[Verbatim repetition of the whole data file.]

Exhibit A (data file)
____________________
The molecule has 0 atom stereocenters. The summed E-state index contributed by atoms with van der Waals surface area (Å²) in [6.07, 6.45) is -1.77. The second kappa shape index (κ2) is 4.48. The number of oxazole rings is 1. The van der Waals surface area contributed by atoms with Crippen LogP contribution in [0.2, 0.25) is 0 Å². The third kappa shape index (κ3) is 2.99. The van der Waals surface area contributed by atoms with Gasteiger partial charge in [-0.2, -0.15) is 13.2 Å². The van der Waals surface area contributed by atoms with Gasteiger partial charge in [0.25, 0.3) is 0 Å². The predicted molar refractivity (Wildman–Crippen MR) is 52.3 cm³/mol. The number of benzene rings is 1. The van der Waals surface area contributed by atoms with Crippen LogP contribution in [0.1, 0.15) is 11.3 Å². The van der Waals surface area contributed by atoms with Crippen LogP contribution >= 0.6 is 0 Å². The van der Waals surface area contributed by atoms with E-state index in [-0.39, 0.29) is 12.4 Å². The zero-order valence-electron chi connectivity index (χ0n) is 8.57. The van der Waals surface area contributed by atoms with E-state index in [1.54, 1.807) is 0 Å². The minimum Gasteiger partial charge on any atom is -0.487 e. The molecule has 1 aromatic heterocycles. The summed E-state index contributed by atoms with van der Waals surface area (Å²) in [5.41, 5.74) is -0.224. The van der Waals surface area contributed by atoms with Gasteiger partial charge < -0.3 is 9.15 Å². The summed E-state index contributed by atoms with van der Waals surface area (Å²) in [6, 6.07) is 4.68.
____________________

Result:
The molecule has 0 atom stereocenters. The summed E-state index contributed by atoms with van der Waals surface area (Å²) in [6.07, 6.45) is -1.77. The second kappa shape index (κ2) is 4.48. The number of oxazole rings is 1. The van der Waals surface area contributed by atoms with Crippen LogP contribution in [0.2, 0.25) is 0 Å². The third kappa shape index (κ3) is 2.99. The van der Waals surface area contributed by atoms with Gasteiger partial charge in [-0.2, -0.15) is 13.2 Å². The van der Waals surface area contributed by atoms with Gasteiger partial charge in [0.25, 0.3) is 0 Å². The predicted molar refractivity (Wildman–Crippen MR) is 52.3 cm³/mol. The number of benzene rings is 1. The van der Waals surface area contributed by atoms with Crippen LogP contribution in [0.1, 0.15) is 11.3 Å². The van der Waals surface area contributed by atoms with Crippen LogP contribution >= 0.6 is 0 Å². The van der Waals surface area contributed by atoms with E-state index in [-0.39, 0.29) is 12.4 Å². The zero-order valence-electron chi connectivity index (χ0n) is 8.57. The van der Waals surface area contributed by atoms with E-state index in [1.54, 1.807) is 0 Å². The minimum Gasteiger partial charge on any atom is -0.487 e. The molecule has 1 aromatic heterocycles. The summed E-state index contributed by atoms with van der Waals surface area (Å²) in [5.41, 5.74) is -0.224. The van der Waals surface area contributed by atoms with Gasteiger partial charge < -0.3 is 9.15 Å². The summed E-state index contributed by atoms with van der Waals surface area (Å²) in [6, 6.07) is 4.68.